Poetry Section: Pabulous Poetry

Winter is finally here, but don’t let the cold make you blue! Cozy up with these vesuviating verses—Stout’s gritty glimpses of the everyday, Florence’s beautiful imagery, and Crate’s surreal snapshots should keep you warm.

Best,
Siobhan Watson
Managing & Poetry Editor

Brett Stout
Brett Stout is a 32 year-old artist and writer living in Myrtle Beach, SC. He is a high school dropout and former construction worker turned college graduate and paramedic. He writes while mainly hung-over on white lined paper in a small cramped apartment in Myrtle Beach, SC. He published his first novel of prose and poetry entitled “Lab Rat Manifesto” in 2007.

“A Porcelain God, My Dentist”

I don’t know
2:48 a.m. and I still don’t know,

Chattering teeth and cement
Decreases over time
Fire safety control
Doesn’t burn down trailers
Just my trachea
Sell me discount cigarettes without talking to me
My couch is rotting
With food that I stole from Bi-Lo
I starred into the cameras and waved
I stole a buggy and hit your car with it
I wasn’t really sorry
Because I was drunk
He slept in my car
My battery died and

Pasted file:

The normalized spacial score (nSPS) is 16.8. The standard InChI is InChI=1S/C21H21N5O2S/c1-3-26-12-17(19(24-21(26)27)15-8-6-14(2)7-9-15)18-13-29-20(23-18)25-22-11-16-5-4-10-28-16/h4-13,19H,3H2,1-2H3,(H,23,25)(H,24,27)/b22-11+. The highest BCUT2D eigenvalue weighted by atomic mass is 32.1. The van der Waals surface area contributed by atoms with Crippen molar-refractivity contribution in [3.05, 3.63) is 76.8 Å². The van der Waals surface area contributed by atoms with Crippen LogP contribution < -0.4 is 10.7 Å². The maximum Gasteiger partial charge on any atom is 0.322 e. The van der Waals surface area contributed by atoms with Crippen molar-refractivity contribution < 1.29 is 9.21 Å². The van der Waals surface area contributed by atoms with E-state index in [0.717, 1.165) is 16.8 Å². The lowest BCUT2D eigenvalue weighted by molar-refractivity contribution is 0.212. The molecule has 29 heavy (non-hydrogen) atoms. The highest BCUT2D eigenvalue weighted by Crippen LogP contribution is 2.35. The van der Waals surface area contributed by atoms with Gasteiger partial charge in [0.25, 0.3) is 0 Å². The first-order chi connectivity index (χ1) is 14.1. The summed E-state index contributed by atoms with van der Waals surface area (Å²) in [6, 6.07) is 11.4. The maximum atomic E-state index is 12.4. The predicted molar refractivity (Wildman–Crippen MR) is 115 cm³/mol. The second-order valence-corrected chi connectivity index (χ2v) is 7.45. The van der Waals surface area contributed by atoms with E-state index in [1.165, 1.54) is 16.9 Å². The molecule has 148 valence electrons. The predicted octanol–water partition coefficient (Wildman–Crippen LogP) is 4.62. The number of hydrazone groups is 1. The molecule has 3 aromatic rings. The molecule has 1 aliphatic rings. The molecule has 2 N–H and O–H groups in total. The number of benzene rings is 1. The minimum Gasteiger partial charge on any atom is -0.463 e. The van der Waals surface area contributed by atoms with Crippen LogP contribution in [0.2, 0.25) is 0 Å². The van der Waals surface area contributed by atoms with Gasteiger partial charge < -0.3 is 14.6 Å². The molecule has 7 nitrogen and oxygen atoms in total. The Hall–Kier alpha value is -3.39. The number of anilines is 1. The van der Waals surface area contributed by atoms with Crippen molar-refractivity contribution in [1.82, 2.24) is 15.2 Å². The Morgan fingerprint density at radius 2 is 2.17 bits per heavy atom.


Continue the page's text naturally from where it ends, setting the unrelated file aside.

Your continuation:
I hated homeless people for a decade,

I don’t know
2:49 a.m. and I still don’t know,

I made a mix tape
And put it in a drawer
My gums are bleeding
I poked them
With a stick
There are two blackheads in my ear
No one will squeeze them
For me
I cleaned my toilet
Instead of socializing with strangers
Everyone is a stranger
That is not me,

I don’t know
2:50 a.m. and I still don’t know.

 “Post-It Note Dissection: Present and Future”

Don’t forget,

The directions to nowhere
White paper sits still in the corner
Black ink still in the printer
Phone set on dildo
Cigarettes
Lottery tickets that never won
If four men build a wall in an hour
How long
Does it take five men to build a wall in an hour?
0.31
7/16,

Don’t forget,

Genius
And
Retardation
Walk hand and hand on the endless concrete
That
Strapping young lads
Eat
Loads of botched
Snakes and acid rain induced cows
Swans are sex fiends
And
The heroin in my bathtub
Is a growing joke and the death
Of filthy janitors
Scratch 366 into the painted signs,

Don’t forget,

40 days
Go from half divided by 33 and 25
The discourse before the exile
Winter rituals
Alienation
Kleptomania
And
Verbal discharge
Uploading
Tits and cervical vertebrae,

Don’t forget,

Credit cards
Toilet seats
Fake dog shit
Yellow circles and blue squares
Primary numbers written
Never
Dialed
You don’t understand Peggy
You’re right
I don’t
Does life consider me paid in full?

 “Dirt, I Miss You Dearly” 

Stop on,

The cautious dare of cadmium yellow
An angry sun
A father’s deceptive words
On worker’s comp
Bring forth rust tinged
Staples and nails
Reverse osmosis shoulder the rocks
Of despair and divorces
Dirty coolers
And
Dirtier gloves
Stained discount motel room sheets